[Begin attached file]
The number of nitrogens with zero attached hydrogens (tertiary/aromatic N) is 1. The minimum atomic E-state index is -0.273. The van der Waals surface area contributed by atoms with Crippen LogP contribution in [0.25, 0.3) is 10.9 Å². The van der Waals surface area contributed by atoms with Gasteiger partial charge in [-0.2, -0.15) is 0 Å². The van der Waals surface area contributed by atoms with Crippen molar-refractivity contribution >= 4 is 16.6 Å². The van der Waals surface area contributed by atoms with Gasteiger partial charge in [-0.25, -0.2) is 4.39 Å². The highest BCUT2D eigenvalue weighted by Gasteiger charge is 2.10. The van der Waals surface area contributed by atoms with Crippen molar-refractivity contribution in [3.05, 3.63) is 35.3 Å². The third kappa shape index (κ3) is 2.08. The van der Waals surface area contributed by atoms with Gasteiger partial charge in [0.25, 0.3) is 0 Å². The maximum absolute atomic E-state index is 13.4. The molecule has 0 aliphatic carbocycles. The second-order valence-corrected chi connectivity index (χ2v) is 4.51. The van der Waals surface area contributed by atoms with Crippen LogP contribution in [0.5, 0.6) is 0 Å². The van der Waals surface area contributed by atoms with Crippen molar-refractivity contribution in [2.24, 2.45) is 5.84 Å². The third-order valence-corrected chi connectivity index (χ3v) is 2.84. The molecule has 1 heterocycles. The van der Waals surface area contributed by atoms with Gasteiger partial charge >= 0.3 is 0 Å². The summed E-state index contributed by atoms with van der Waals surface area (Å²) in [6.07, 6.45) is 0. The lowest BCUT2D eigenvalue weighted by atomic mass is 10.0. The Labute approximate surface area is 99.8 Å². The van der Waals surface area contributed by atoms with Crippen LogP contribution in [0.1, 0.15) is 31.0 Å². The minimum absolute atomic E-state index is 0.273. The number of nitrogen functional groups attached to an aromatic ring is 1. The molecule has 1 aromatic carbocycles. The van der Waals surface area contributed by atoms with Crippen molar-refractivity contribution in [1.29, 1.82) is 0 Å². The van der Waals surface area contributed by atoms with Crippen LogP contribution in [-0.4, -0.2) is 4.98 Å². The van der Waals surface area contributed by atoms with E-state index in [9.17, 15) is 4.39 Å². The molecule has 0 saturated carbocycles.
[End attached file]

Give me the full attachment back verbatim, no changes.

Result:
The number of nitrogens with zero attached hydrogens (tertiary/aromatic N) is 1. The minimum atomic E-state index is -0.273. The van der Waals surface area contributed by atoms with Crippen LogP contribution in [0.25, 0.3) is 10.9 Å². The van der Waals surface area contributed by atoms with Gasteiger partial charge in [-0.2, -0.15) is 0 Å². The van der Waals surface area contributed by atoms with Crippen molar-refractivity contribution >= 4 is 16.6 Å². The van der Waals surface area contributed by atoms with Gasteiger partial charge in [-0.25, -0.2) is 4.39 Å². The highest BCUT2D eigenvalue weighted by Gasteiger charge is 2.10. The van der Waals surface area contributed by atoms with Crippen molar-refractivity contribution in [3.05, 3.63) is 35.3 Å². The third kappa shape index (κ3) is 2.08. The van der Waals surface area contributed by atoms with Gasteiger partial charge in [0.25, 0.3) is 0 Å². The maximum absolute atomic E-state index is 13.4. The molecule has 0 aliphatic carbocycles. The second-order valence-corrected chi connectivity index (χ2v) is 4.51. The van der Waals surface area contributed by atoms with Crippen LogP contribution in [0.5, 0.6) is 0 Å². The van der Waals surface area contributed by atoms with Crippen molar-refractivity contribution in [2.24, 2.45) is 5.84 Å². The third-order valence-corrected chi connectivity index (χ3v) is 2.84. The molecule has 1 heterocycles. The van der Waals surface area contributed by atoms with Gasteiger partial charge >= 0.3 is 0 Å². The summed E-state index contributed by atoms with van der Waals surface area (Å²) in [6.07, 6.45) is 0. The lowest BCUT2D eigenvalue weighted by atomic mass is 10.0. The Labute approximate surface area is 99.8 Å². The van der Waals surface area contributed by atoms with Crippen LogP contribution in [0.1, 0.15) is 31.0 Å². The minimum absolute atomic E-state index is 0.273. The number of nitrogen functional groups attached to an aromatic ring is 1. The molecule has 1 aromatic carbocycles. The van der Waals surface area contributed by atoms with Crippen molar-refractivity contribution in [1.29, 1.82) is 0 Å². The van der Waals surface area contributed by atoms with Crippen LogP contribution in [-0.4, -0.2) is 4.98 Å². The van der Waals surface area contributed by atoms with E-state index in [9.17, 15) is 4.39 Å². The molecule has 0 saturated carbocycles.